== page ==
I tend to either use multiple match types for the same keyword or use one match type for multiple keywords within a single ad group. In your case, for this specific client, I would probably use multiple match types for the same keyword and put multiple keywords in the same ad group as long as you stick to the theme. Keep the keywords to a minimum so you can more easily optimize.
As a side note, exact match is less exact than it used to be while phrase match is more versatile than it used to be. If I had it my way I’d stick to the themed structure and just use phrase match across the board. But if your client is insistent on the use of exact match, try to create phrase match ad groups or campaigns then show them results from phrase match ad groups. I guarantee they will be better and get you the performance data you need faster.
Increasing your ad rank by improving quality scores and using automated bidding (or at the very least enhanced CPC). Google gives each ad vying to win an auction a literal rank to decide who’s ad to show, so in order to increase your impression share you need to raise your rank. Make sure your ads match your landing pages as closely as possible and that you are letting google’s algorithm decide when to bid and how much to bid as soon as you have enough conversion data. Budget is a major lever for ad rank but so are the other things I mentioned.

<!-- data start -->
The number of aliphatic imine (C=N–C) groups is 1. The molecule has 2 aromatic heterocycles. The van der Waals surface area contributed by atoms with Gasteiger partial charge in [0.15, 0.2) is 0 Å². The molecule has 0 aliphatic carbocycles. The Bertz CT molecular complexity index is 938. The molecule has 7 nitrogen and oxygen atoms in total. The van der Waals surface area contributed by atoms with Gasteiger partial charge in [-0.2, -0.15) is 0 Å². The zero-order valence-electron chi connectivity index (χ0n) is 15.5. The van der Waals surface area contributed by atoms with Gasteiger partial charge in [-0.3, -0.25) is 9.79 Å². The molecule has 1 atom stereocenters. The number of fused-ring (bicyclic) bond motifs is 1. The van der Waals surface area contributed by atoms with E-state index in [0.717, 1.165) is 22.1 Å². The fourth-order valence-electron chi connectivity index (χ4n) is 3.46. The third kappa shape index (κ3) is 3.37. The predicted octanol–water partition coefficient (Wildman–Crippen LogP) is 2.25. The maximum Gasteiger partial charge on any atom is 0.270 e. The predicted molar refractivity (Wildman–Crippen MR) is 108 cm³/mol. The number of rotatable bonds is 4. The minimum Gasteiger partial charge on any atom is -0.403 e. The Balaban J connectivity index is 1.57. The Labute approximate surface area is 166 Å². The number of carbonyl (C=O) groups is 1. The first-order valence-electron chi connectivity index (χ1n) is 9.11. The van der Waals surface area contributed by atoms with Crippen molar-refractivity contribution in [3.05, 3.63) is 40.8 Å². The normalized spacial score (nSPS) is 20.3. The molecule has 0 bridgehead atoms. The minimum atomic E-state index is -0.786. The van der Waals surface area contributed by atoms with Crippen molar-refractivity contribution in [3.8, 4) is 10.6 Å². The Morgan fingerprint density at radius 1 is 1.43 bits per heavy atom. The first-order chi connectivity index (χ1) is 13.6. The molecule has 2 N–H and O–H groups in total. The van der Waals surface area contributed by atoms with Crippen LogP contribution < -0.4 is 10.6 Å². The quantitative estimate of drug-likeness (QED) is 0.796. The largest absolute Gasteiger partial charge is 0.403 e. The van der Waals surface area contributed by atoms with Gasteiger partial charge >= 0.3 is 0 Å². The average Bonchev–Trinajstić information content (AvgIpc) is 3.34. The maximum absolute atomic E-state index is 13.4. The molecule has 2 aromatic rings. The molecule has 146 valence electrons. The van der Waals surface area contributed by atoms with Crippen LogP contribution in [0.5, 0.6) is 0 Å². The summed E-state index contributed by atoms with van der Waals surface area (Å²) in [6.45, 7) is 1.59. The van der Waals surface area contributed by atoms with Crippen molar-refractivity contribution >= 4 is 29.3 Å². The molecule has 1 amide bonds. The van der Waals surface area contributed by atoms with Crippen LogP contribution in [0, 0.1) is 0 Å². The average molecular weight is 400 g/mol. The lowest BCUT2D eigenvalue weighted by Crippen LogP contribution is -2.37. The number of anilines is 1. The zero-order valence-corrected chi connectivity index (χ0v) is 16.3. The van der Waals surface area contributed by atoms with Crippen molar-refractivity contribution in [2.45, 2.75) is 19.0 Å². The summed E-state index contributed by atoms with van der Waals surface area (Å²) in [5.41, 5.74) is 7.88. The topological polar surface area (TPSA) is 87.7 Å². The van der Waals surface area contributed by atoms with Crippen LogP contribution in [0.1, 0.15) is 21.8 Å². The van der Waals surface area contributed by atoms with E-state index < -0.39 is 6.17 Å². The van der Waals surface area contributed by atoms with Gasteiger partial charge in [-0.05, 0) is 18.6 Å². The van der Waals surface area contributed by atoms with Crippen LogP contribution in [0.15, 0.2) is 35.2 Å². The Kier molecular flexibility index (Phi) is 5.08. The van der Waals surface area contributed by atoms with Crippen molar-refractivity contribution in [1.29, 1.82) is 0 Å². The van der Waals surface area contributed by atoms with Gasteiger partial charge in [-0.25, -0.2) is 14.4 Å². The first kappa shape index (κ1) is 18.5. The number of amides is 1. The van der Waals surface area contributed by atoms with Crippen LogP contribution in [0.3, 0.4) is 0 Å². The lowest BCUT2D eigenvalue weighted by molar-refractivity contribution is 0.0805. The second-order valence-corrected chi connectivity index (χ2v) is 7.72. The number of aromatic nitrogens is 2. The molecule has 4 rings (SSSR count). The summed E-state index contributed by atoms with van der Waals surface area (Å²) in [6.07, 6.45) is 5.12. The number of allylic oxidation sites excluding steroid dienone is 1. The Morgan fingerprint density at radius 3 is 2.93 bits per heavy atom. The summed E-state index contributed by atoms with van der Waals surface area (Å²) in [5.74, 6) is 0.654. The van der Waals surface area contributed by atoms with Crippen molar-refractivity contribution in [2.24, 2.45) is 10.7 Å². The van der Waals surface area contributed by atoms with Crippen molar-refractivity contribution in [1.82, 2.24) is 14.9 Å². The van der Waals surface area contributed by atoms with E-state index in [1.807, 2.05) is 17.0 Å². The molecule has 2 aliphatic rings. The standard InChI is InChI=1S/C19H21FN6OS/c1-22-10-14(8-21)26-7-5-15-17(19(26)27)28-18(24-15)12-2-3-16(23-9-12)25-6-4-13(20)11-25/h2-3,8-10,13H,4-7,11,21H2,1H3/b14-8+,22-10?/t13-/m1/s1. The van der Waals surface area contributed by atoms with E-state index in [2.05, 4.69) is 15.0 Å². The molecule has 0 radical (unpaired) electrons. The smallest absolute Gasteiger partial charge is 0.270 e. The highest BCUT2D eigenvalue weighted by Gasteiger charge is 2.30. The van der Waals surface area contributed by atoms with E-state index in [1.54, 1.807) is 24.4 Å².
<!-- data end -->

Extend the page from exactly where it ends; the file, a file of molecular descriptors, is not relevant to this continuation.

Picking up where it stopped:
I haven’t found this metric to be useful outside of gauging quality scores, but with a sample size so small (1 click = a 16% CTR) It’s hard to tell if your CTR will actually be much higher than they think it will be. Do what you can to boost impressions and get more data before deciding if you have a CTR problem.
Overall, I don’t think you need to look too thoroughly at this metric, you’ll know if your CTR is actually in trouble soon enough!